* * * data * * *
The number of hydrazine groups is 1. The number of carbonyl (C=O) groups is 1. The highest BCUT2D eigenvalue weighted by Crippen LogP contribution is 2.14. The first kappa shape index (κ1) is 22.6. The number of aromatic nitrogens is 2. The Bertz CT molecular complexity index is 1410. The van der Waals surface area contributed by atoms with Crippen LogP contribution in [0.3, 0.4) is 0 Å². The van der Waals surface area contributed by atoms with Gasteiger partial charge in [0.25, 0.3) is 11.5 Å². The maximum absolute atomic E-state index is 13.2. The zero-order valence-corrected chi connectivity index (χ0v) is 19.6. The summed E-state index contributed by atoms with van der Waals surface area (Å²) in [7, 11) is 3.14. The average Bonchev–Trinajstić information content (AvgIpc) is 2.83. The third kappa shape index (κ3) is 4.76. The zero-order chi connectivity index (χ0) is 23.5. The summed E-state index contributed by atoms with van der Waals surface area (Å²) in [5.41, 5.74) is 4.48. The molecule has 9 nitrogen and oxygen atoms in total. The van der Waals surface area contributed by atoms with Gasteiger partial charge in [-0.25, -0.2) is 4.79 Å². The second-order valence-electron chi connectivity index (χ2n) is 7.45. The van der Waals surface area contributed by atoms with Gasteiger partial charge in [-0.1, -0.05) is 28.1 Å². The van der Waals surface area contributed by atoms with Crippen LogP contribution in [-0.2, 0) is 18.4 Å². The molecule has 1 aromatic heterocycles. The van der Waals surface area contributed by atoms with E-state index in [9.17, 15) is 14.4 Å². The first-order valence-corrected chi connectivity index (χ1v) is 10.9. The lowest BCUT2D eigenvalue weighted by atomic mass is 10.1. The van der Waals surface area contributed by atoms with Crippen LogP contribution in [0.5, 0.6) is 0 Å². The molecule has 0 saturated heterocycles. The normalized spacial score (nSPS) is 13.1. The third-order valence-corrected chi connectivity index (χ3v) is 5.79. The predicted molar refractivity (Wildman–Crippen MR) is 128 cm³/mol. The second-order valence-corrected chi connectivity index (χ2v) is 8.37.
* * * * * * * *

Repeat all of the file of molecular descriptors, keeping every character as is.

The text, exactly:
The number of hydrazine groups is 1. The number of carbonyl (C=O) groups is 1. The highest BCUT2D eigenvalue weighted by Crippen LogP contribution is 2.14. The first kappa shape index (κ1) is 22.6. The number of aromatic nitrogens is 2. The Bertz CT molecular complexity index is 1410. The van der Waals surface area contributed by atoms with Crippen LogP contribution in [0.3, 0.4) is 0 Å². The van der Waals surface area contributed by atoms with Gasteiger partial charge in [0.25, 0.3) is 11.5 Å². The maximum absolute atomic E-state index is 13.2. The zero-order valence-corrected chi connectivity index (χ0v) is 19.6. The summed E-state index contributed by atoms with van der Waals surface area (Å²) in [7, 11) is 3.14. The average Bonchev–Trinajstić information content (AvgIpc) is 2.83. The third kappa shape index (κ3) is 4.76. The zero-order chi connectivity index (χ0) is 23.5. The summed E-state index contributed by atoms with van der Waals surface area (Å²) in [5.41, 5.74) is 4.48. The molecule has 9 nitrogen and oxygen atoms in total. The van der Waals surface area contributed by atoms with Gasteiger partial charge in [-0.25, -0.2) is 4.79 Å². The second-order valence-electron chi connectivity index (χ2n) is 7.45. The van der Waals surface area contributed by atoms with Gasteiger partial charge in [-0.1, -0.05) is 28.1 Å². The van der Waals surface area contributed by atoms with Crippen LogP contribution in [-0.2, 0) is 18.4 Å². The molecule has 1 aromatic heterocycles. The van der Waals surface area contributed by atoms with E-state index in [9.17, 15) is 14.4 Å². The first-order valence-corrected chi connectivity index (χ1v) is 10.9. The lowest BCUT2D eigenvalue weighted by atomic mass is 10.1. The van der Waals surface area contributed by atoms with Crippen LogP contribution in [0.5, 0.6) is 0 Å². The molecule has 0 saturated heterocycles. The normalized spacial score (nSPS) is 13.1. The third-order valence-corrected chi connectivity index (χ3v) is 5.79. The predicted molar refractivity (Wildman–Crippen MR) is 128 cm³/mol. The second-order valence-corrected chi connectivity index (χ2v) is 8.37.